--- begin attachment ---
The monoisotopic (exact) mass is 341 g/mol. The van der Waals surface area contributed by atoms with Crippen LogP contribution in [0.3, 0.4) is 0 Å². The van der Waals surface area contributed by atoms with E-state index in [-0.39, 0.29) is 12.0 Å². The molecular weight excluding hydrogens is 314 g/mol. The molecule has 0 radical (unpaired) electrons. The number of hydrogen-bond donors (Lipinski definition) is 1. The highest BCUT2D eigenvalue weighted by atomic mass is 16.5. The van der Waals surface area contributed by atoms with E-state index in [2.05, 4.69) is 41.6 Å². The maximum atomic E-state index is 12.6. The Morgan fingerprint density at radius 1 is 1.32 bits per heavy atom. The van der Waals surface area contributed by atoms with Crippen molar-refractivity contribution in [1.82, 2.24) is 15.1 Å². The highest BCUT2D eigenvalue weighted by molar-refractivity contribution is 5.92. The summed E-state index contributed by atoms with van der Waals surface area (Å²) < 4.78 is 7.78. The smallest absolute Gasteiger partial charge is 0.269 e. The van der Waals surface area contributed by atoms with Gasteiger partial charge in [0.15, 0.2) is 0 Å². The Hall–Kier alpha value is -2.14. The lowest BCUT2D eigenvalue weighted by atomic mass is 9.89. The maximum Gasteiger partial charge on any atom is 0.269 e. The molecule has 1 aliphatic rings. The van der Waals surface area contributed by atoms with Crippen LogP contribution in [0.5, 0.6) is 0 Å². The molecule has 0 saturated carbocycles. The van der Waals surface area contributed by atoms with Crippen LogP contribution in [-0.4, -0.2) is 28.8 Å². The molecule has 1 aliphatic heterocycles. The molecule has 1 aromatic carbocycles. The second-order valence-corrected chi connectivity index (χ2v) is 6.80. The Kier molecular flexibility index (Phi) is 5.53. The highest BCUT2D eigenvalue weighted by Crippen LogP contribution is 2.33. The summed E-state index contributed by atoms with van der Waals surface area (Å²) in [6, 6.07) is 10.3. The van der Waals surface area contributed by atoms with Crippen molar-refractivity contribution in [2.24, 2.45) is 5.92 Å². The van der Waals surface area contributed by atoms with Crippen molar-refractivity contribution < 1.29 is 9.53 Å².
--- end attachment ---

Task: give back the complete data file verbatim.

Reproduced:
The monoisotopic (exact) mass is 341 g/mol. The van der Waals surface area contributed by atoms with Crippen LogP contribution in [0.3, 0.4) is 0 Å². The van der Waals surface area contributed by atoms with E-state index in [-0.39, 0.29) is 12.0 Å². The molecular weight excluding hydrogens is 314 g/mol. The molecule has 0 radical (unpaired) electrons. The number of hydrogen-bond donors (Lipinski definition) is 1. The highest BCUT2D eigenvalue weighted by atomic mass is 16.5. The van der Waals surface area contributed by atoms with E-state index in [2.05, 4.69) is 41.6 Å². The maximum atomic E-state index is 12.6. The Morgan fingerprint density at radius 1 is 1.32 bits per heavy atom. The van der Waals surface area contributed by atoms with Crippen molar-refractivity contribution in [1.82, 2.24) is 15.1 Å². The highest BCUT2D eigenvalue weighted by molar-refractivity contribution is 5.92. The summed E-state index contributed by atoms with van der Waals surface area (Å²) < 4.78 is 7.78. The smallest absolute Gasteiger partial charge is 0.269 e. The van der Waals surface area contributed by atoms with Gasteiger partial charge in [0.15, 0.2) is 0 Å². The Hall–Kier alpha value is -2.14. The lowest BCUT2D eigenvalue weighted by atomic mass is 9.89. The maximum Gasteiger partial charge on any atom is 0.269 e. The molecule has 1 aliphatic rings. The van der Waals surface area contributed by atoms with Crippen LogP contribution in [0.5, 0.6) is 0 Å². The molecule has 0 saturated carbocycles. The van der Waals surface area contributed by atoms with Crippen LogP contribution in [-0.4, -0.2) is 28.8 Å². The molecule has 1 aliphatic heterocycles. The molecule has 1 aromatic carbocycles. The second-order valence-corrected chi connectivity index (χ2v) is 6.80. The Kier molecular flexibility index (Phi) is 5.53. The highest BCUT2D eigenvalue weighted by Crippen LogP contribution is 2.33. The summed E-state index contributed by atoms with van der Waals surface area (Å²) in [6, 6.07) is 10.3. The van der Waals surface area contributed by atoms with Crippen molar-refractivity contribution in [2.24, 2.45) is 5.92 Å². The van der Waals surface area contributed by atoms with Crippen molar-refractivity contribution < 1.29 is 9.53 Å².